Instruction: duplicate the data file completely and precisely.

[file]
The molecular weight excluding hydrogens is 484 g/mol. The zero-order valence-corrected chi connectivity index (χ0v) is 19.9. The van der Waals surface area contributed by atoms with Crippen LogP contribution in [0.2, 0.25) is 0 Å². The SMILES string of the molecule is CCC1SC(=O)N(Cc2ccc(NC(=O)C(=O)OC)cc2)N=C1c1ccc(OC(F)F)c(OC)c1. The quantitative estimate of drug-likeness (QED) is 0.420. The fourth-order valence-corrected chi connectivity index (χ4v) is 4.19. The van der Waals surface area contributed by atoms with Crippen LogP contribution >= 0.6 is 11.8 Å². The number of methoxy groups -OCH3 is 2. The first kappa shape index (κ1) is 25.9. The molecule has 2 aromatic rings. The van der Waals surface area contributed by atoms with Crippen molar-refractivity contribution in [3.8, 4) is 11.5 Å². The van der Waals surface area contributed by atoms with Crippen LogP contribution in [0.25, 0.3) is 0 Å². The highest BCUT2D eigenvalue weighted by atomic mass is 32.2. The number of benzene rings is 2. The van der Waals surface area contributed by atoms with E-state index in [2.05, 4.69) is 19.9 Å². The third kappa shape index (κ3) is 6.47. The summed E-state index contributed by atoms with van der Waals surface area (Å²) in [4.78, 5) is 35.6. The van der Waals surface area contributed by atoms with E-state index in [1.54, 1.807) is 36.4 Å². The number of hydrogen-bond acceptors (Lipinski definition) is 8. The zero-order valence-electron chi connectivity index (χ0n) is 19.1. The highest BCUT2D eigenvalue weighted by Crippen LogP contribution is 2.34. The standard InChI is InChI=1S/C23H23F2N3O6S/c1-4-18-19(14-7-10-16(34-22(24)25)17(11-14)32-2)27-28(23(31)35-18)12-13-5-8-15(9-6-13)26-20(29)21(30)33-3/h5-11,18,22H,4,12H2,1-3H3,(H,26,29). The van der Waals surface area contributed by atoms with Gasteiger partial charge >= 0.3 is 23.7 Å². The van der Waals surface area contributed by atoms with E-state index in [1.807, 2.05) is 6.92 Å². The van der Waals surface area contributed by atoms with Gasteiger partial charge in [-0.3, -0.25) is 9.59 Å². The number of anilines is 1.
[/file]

The molecular weight excluding hydrogens is 484 g/mol. The zero-order valence-corrected chi connectivity index (χ0v) is 19.9. The van der Waals surface area contributed by atoms with Crippen LogP contribution in [0.2, 0.25) is 0 Å². The SMILES string of the molecule is CCC1SC(=O)N(Cc2ccc(NC(=O)C(=O)OC)cc2)N=C1c1ccc(OC(F)F)c(OC)c1. The quantitative estimate of drug-likeness (QED) is 0.420. The fourth-order valence-corrected chi connectivity index (χ4v) is 4.19. The van der Waals surface area contributed by atoms with Crippen LogP contribution >= 0.6 is 11.8 Å². The number of methoxy groups -OCH3 is 2. The first kappa shape index (κ1) is 25.9. The molecule has 2 aromatic rings. The van der Waals surface area contributed by atoms with Crippen molar-refractivity contribution in [3.8, 4) is 11.5 Å². The van der Waals surface area contributed by atoms with Crippen LogP contribution in [0.25, 0.3) is 0 Å². The highest BCUT2D eigenvalue weighted by atomic mass is 32.2. The number of benzene rings is 2. The van der Waals surface area contributed by atoms with E-state index in [2.05, 4.69) is 19.9 Å². The third kappa shape index (κ3) is 6.47. The summed E-state index contributed by atoms with van der Waals surface area (Å²) in [4.78, 5) is 35.6. The van der Waals surface area contributed by atoms with E-state index in [1.54, 1.807) is 36.4 Å². The number of hydrogen-bond acceptors (Lipinski definition) is 8. The zero-order valence-electron chi connectivity index (χ0n) is 19.1. The highest BCUT2D eigenvalue weighted by Crippen LogP contribution is 2.34. The standard InChI is InChI=1S/C23H23F2N3O6S/c1-4-18-19(14-7-10-16(34-22(24)25)17(11-14)32-2)27-28(23(31)35-18)12-13-5-8-15(9-6-13)26-20(29)21(30)33-3/h5-11,18,22H,4,12H2,1-3H3,(H,26,29). The van der Waals surface area contributed by atoms with Gasteiger partial charge >= 0.3 is 23.7 Å². The van der Waals surface area contributed by atoms with E-state index in [1.807, 2.05) is 6.92 Å². The van der Waals surface area contributed by atoms with Gasteiger partial charge in [-0.3, -0.25) is 9.59 Å². The number of anilines is 1.